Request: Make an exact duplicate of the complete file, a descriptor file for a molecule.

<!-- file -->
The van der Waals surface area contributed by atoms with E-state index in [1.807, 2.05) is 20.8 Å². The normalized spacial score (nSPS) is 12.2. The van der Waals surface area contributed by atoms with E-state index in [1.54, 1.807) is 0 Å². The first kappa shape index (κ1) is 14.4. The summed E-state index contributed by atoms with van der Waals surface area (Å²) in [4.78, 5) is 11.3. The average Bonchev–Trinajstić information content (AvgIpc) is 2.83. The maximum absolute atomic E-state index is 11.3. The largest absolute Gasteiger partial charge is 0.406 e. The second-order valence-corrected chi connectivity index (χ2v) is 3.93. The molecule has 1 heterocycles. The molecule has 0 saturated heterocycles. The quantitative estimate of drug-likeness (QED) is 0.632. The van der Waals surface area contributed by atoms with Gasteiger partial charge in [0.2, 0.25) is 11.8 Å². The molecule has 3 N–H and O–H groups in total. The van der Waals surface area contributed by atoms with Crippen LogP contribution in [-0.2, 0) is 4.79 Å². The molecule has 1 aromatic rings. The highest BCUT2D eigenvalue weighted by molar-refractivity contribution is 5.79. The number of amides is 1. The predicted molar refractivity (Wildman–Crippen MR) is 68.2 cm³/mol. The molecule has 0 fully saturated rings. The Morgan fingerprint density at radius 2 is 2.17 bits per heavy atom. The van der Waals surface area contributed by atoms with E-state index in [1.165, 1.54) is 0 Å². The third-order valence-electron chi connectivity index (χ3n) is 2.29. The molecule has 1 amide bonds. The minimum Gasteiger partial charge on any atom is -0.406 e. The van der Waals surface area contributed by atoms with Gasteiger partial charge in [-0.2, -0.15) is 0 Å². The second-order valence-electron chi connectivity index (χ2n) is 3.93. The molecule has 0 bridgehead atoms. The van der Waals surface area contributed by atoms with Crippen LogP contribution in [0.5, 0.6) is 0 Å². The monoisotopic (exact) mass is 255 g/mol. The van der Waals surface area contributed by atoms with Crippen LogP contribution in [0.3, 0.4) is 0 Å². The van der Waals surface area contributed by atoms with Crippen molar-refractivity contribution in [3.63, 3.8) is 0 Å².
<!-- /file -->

The van der Waals surface area contributed by atoms with E-state index in [1.807, 2.05) is 20.8 Å². The normalized spacial score (nSPS) is 12.2. The van der Waals surface area contributed by atoms with E-state index in [1.54, 1.807) is 0 Å². The first kappa shape index (κ1) is 14.4. The summed E-state index contributed by atoms with van der Waals surface area (Å²) in [4.78, 5) is 11.3. The average Bonchev–Trinajstić information content (AvgIpc) is 2.83. The maximum absolute atomic E-state index is 11.3. The largest absolute Gasteiger partial charge is 0.406 e. The second-order valence-corrected chi connectivity index (χ2v) is 3.93. The molecule has 1 heterocycles. The molecule has 0 saturated heterocycles. The quantitative estimate of drug-likeness (QED) is 0.632. The van der Waals surface area contributed by atoms with Gasteiger partial charge in [0.2, 0.25) is 11.8 Å². The molecule has 3 N–H and O–H groups in total. The van der Waals surface area contributed by atoms with Crippen LogP contribution in [-0.2, 0) is 4.79 Å². The molecule has 1 aromatic rings. The highest BCUT2D eigenvalue weighted by molar-refractivity contribution is 5.79. The number of amides is 1. The predicted molar refractivity (Wildman–Crippen MR) is 68.2 cm³/mol. The molecule has 0 fully saturated rings. The Morgan fingerprint density at radius 2 is 2.17 bits per heavy atom. The van der Waals surface area contributed by atoms with E-state index in [1.165, 1.54) is 0 Å². The third-order valence-electron chi connectivity index (χ3n) is 2.29. The molecule has 1 amide bonds. The minimum Gasteiger partial charge on any atom is -0.406 e. The van der Waals surface area contributed by atoms with Gasteiger partial charge in [-0.2, -0.15) is 0 Å². The second-order valence-electron chi connectivity index (χ2n) is 3.93. The molecule has 0 bridgehead atoms. The van der Waals surface area contributed by atoms with Crippen LogP contribution in [0.5, 0.6) is 0 Å². The monoisotopic (exact) mass is 255 g/mol. The van der Waals surface area contributed by atoms with Crippen LogP contribution in [0.3, 0.4) is 0 Å². The van der Waals surface area contributed by atoms with Crippen molar-refractivity contribution in [3.63, 3.8) is 0 Å².